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post #1 of 6 Old 09-10-2011 Thread Starter
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Hailing at sea

When traveling off shore and coming upon a large commercial ship at night, how do you hail it to learn its direction, intentions,and whether is sees you. Do you hail it, identify yourself and say "holding for instructions on channel xx"?

Also, I was sailing into charleston on a busy day and the captain called a security, identified his vessel, and said something like "holding for traffic on 14." Was this right?
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post #2 of 6 Old 09-10-2011
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Best way is by caliing the Ships name if you have AIS. In my experience they never answer otherwise.
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post #3 of 6 Old 09-10-2011
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They tend to ignore you, unless you've been given the 5 horn salute.
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post #4 of 6 Old 09-10-2011
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Situation: 0200, local. 600 nm offshore US east coast bound Norfolk to Tortola. Skipper snug in his berth. Crew awakens skipper because, "There's a big ship coming over the horizon and we can't tell where its headed." Shake off the grog -- stumble to the cockpit. Yes, there is a big ship out there -- lights all over it, no sign of nav lights. Back below to look at the radar. Yes, a big ship out there -- range X.X, bearing XXX relative. Quick plot of BR's position on the paper chart. Run out the bearing and range. Determine target's position. Grab the VHF mic. Radio's on 16. Key the mic.

"This is sailing vessel Billy Ruff'n, Billy Ruff'n, WCZ 5291 calling the large commercial vessel at X Latitude, Y Longitude. I am the small sailing vessel bearing XXX degrees, range Y miles from your position. Requesting your course and speed. Over."

Approximately 2 seconds after I released the PTT button I heard:

"Billy Ruff'n, this is Queen Mary II. We are in transit from St. Thomas to New York, course is X, speed is Y, we have you on radar and in sight. Our CPA is 2.3 miles in approximately Z minutes. Over."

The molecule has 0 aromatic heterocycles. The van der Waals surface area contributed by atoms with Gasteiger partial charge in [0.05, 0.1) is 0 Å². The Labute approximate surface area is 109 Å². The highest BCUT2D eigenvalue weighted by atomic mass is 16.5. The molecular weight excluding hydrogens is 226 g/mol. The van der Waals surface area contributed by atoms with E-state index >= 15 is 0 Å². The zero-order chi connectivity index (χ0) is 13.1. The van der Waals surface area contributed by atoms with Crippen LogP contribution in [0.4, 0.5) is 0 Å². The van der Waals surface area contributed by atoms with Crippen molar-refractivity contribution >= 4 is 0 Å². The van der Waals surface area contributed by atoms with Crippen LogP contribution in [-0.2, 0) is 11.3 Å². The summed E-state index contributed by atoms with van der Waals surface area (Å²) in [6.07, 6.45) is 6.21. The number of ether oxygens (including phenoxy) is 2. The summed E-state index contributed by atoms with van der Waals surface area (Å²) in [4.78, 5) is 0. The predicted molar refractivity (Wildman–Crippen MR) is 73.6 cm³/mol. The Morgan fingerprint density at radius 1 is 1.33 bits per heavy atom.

Somewhat overwhelmed, I replied:

"Roger that, Queen Mary II. As your navigational assets are far superior to mine and it's been a long time since I used a maneuvering board, I'll trust your CPA. Thank you, Captain. Have a safe trip. Billy Ruff'n, Out".

Shipmates, that's about as good as it gets at sea. At least until you get a transmit/recieve AIS in which case the above conversation would have been necessary. Nor would it have been necessary to wake the skipper because the system gives the watch standers all the data QM II relayed to us that night.

Buy an AIS and sleep well offshore.
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post #5 of 6 Old 09-11-2011 Thread Starter
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Thanks,,,,last weekend I helped deliver a J160 from Newport to Annapolis that had ALL the bells and whistles. Radar, AIS, (even a class B Transceiver), AC and water maker. That AIS is fantastic. The CPA and TCPA feature makes life easy. But that doesn't seem to be the norm for me. So thanks for the info on the hailing.

Speaking of the Queen MaryII,,,,one of the other crew told a story of coming accross her. When the radio operator found out the boat name, he responded by saying something like "roger that QEII". A very formal british voice corrected him over the radio saying, "this the vessel Queen Elizabeth II." I guess those brits don't appreciate informality.
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post #6 of 6 Old 09-11-2011
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Quote:
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Speaking of the Queen MaryII,,,,one of the other crew told a story of coming accross her. When the radio operator found out the boat name, he responded by saying something like "roger that QEII". A very formal british voice corrected him over the radio saying, "this the vessel Queen Elizabeth II." I guess those brits don't appreciate informality.
On Lake Michigan I paged the Motor Vessel Badger, identifying myself as Sailing Vessel Compass Rose. The reply was a very quick correction, it was the Steam Ship Badger, not the Motor Vessel Badger. I think they used to be quite proud of the fact that they burned coal.

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